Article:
Why has no-one in Europe done this before?

12. April 2021

Why has no-one in Europe done this before?

Ambera is about offering Homes with a Community. There are already plenty of developers who can build homes, so that’s clearly not what makes Ambera unique. We know that community is a vital part of feeling like we belong somewhere. So, what makes a community, and how can we bring community into a housing project?

We have tried to find answers by looking at existing European housing projects that have a community element in their concept. We found concepts in Norway, Sweden, Denmark, Austria, and Switzerland (among others) presented under names like ‘Co-Living’, ‘Housing Community’, ‘Neighbourhood’, ‘Housing Collective’ and similar. But none of these concepts convinced us that they could fulfil the needs of a new generation of adults in the coming years.

Picture of Falko Müller Tyl

Falko Müller Tyl

CEO i Ambera

Stories that inspire

Ambera’s Founder, Jan Olav Frestad, remembers seeing a project he liked as early as the 1990s in the USA, so we went there to find the answer. We found out that the Americans had built over two thousand projects with community as a central element over the past 60 years – tailored towards people aged 55+. Entire towns built around making it easier for residents who want it to have an active, social life. We spoke with residents, and the stories we have heard have engaged us, inspired us – and touched us. You can hear some of them here:

“Europeans deserve to live in active communities!”

A resident in an Arizona community said this to us, and we agree. The stories and genuine, open happiness of the people we saw living in these communities in the US inspired us to create a European version of this American concept. And so, Ambera was born.

But why has nobody in Europe done this already? We ran a thorough analysis of the European real estate market, but could not find a single project approaching the scale and scope of communities we saw in the US. What has kept European Developers from building towns around the idea of community? Is it just that they are not aware of the concept, or are there specific issues that make it impossible for them to build something like this?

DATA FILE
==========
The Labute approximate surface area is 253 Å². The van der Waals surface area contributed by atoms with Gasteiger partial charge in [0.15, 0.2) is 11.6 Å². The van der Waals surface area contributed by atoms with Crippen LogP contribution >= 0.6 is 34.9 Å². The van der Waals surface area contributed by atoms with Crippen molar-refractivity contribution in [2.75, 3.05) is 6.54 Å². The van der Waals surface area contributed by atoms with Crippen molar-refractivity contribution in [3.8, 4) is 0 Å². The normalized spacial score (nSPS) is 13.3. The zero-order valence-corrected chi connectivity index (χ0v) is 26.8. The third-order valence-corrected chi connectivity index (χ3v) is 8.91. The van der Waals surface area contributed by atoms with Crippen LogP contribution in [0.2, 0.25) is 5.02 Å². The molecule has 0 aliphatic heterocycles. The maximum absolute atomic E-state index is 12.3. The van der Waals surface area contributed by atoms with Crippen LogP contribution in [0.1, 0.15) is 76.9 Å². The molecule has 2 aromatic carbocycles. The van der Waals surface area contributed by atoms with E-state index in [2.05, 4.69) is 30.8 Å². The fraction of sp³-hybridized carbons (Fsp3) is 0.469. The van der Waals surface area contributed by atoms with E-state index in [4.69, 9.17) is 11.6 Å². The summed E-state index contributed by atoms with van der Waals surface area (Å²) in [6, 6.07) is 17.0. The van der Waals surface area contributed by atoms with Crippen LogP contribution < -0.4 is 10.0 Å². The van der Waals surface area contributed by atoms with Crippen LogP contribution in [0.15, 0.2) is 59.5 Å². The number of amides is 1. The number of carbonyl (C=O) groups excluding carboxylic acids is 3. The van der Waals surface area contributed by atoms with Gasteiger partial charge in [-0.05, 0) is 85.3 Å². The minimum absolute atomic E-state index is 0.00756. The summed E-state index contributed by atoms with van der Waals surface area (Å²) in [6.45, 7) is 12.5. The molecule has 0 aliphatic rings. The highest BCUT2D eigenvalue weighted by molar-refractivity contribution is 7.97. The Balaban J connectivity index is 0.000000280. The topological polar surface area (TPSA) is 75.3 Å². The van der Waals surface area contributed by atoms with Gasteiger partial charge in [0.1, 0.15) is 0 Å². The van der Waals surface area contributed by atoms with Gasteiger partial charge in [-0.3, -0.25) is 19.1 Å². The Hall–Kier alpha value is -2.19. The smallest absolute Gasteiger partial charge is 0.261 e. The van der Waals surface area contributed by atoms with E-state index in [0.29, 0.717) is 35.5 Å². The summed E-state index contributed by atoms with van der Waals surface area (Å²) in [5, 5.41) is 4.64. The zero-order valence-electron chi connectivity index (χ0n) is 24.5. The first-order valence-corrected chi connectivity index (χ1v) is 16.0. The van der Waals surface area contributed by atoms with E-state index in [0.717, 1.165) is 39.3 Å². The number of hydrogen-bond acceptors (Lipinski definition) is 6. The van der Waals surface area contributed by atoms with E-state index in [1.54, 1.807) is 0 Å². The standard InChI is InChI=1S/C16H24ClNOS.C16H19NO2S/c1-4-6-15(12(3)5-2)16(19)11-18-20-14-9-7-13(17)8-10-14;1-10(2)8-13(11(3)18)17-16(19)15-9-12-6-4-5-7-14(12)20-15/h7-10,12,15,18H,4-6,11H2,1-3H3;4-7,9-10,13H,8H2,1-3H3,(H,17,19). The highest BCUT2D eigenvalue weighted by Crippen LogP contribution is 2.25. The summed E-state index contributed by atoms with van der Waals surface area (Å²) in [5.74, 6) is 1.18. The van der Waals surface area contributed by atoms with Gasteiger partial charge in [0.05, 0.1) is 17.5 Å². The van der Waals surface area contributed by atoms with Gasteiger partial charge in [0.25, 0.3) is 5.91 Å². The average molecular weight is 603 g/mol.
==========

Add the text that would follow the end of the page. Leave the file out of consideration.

Three Success Factors

After visiting and studying over a hundred projects in the US, we’ve identified three ‘success factors’ that we think a town built around community should incorporate:

(1) Size

Size is vital if a project is going to have the diverse range of people – with different interests and from different walks of life – it needs in order to be a real community. In a community of 1500 people, you’re guaranteed to find 15-20 people you share an interest with, whether that interest is fly fishing or chess. Another not-insignificant side effect of larger communities is that the costs of building and running shared community facilities are shared among a larger group.

(2) An Activity Centre

An Activity Centre with a ‘Lifestyle Director’ is the core of the Ambera concept. Here, you will find Yoga classes, chess clubs, history lectures (and appropriate spaces for all these activities) – or simply a place to have a cup of coffee with a friend. Lifestyle Directors organise clubs and activities, and put people in contact with each other. We know that Americans are very good at socialising, but we Europeans aren’t bad at it, especially if we get a little help.

Read our interview with a Lifestyle Director from one of Florida’s largest communities:
What does a day in the life of a Lifestyle Director look like?

(3) Presence

Presence is the third factor. We found the best explanation on an American Developer’s website: “Residents, not visitors, make a community”. It is important that owners live in the community – joining in with activities, and contributing to community life. All along the Spanish coast, there are countless ‘ghost towns’, where people have bought holiday properties that they use two, perhaps three times a year. This is not what we would call a ‘community’.

With these three success factors identified, it is easier to understand why nobody in Europe has built one of these communities: they have either been thinking too small, the activity centres they have built have been devoid of life, or they have not given people a reason to live there. Usually, they’re missing two or more.

At Ambera, we will make sure that these three factors are considered in all of our projects, and build homes with successful, lively communities that are active year-round. We will build homes that people can afford to buy, with communities that people can afford to run. And we will build projects tailored towards active adults, as well as projects that bring together people of all ages – from active adults, to younger families with children.

We look forward to welcoming you to Ambera!